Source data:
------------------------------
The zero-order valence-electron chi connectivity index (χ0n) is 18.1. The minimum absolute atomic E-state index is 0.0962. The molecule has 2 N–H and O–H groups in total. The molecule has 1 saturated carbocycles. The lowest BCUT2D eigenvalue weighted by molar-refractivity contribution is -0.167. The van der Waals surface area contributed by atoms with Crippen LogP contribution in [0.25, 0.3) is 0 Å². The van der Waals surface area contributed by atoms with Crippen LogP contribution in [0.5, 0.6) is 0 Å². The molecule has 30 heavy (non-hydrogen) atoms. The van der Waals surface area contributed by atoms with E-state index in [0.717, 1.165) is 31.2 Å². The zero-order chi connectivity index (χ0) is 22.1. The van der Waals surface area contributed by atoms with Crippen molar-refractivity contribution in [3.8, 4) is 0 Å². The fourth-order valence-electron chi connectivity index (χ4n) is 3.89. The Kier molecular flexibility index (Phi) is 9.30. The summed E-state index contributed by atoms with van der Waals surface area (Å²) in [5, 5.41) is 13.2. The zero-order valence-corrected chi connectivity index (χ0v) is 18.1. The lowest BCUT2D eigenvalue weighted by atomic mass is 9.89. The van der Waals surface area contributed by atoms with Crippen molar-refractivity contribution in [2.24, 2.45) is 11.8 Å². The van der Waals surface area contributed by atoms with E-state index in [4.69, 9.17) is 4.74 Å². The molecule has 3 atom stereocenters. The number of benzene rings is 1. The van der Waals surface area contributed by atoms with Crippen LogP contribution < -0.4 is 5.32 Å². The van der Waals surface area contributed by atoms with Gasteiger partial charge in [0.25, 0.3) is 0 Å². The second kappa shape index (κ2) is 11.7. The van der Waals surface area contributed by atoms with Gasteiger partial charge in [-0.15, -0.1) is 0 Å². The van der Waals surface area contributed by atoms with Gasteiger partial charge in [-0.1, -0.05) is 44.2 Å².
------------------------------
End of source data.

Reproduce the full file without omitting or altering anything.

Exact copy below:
The zero-order valence-electron chi connectivity index (χ0n) is 18.1. The minimum absolute atomic E-state index is 0.0962. The molecule has 2 N–H and O–H groups in total. The molecule has 1 saturated carbocycles. The lowest BCUT2D eigenvalue weighted by molar-refractivity contribution is -0.167. The van der Waals surface area contributed by atoms with Crippen LogP contribution in [0.25, 0.3) is 0 Å². The van der Waals surface area contributed by atoms with Crippen LogP contribution in [0.5, 0.6) is 0 Å². The molecule has 30 heavy (non-hydrogen) atoms. The van der Waals surface area contributed by atoms with E-state index in [0.717, 1.165) is 31.2 Å². The zero-order chi connectivity index (χ0) is 22.1. The van der Waals surface area contributed by atoms with Crippen molar-refractivity contribution in [3.8, 4) is 0 Å². The fourth-order valence-electron chi connectivity index (χ4n) is 3.89. The Kier molecular flexibility index (Phi) is 9.30. The summed E-state index contributed by atoms with van der Waals surface area (Å²) in [5, 5.41) is 13.2. The zero-order valence-corrected chi connectivity index (χ0v) is 18.1. The lowest BCUT2D eigenvalue weighted by atomic mass is 9.89. The van der Waals surface area contributed by atoms with Crippen molar-refractivity contribution in [2.24, 2.45) is 11.8 Å². The van der Waals surface area contributed by atoms with E-state index in [4.69, 9.17) is 4.74 Å². The molecule has 3 atom stereocenters. The number of benzene rings is 1. The van der Waals surface area contributed by atoms with Crippen LogP contribution < -0.4 is 5.32 Å². The van der Waals surface area contributed by atoms with Gasteiger partial charge in [0.25, 0.3) is 0 Å². The second kappa shape index (κ2) is 11.7. The van der Waals surface area contributed by atoms with Gasteiger partial charge in [-0.15, -0.1) is 0 Å². The van der Waals surface area contributed by atoms with Gasteiger partial charge in [-0.1, -0.05) is 44.2 Å².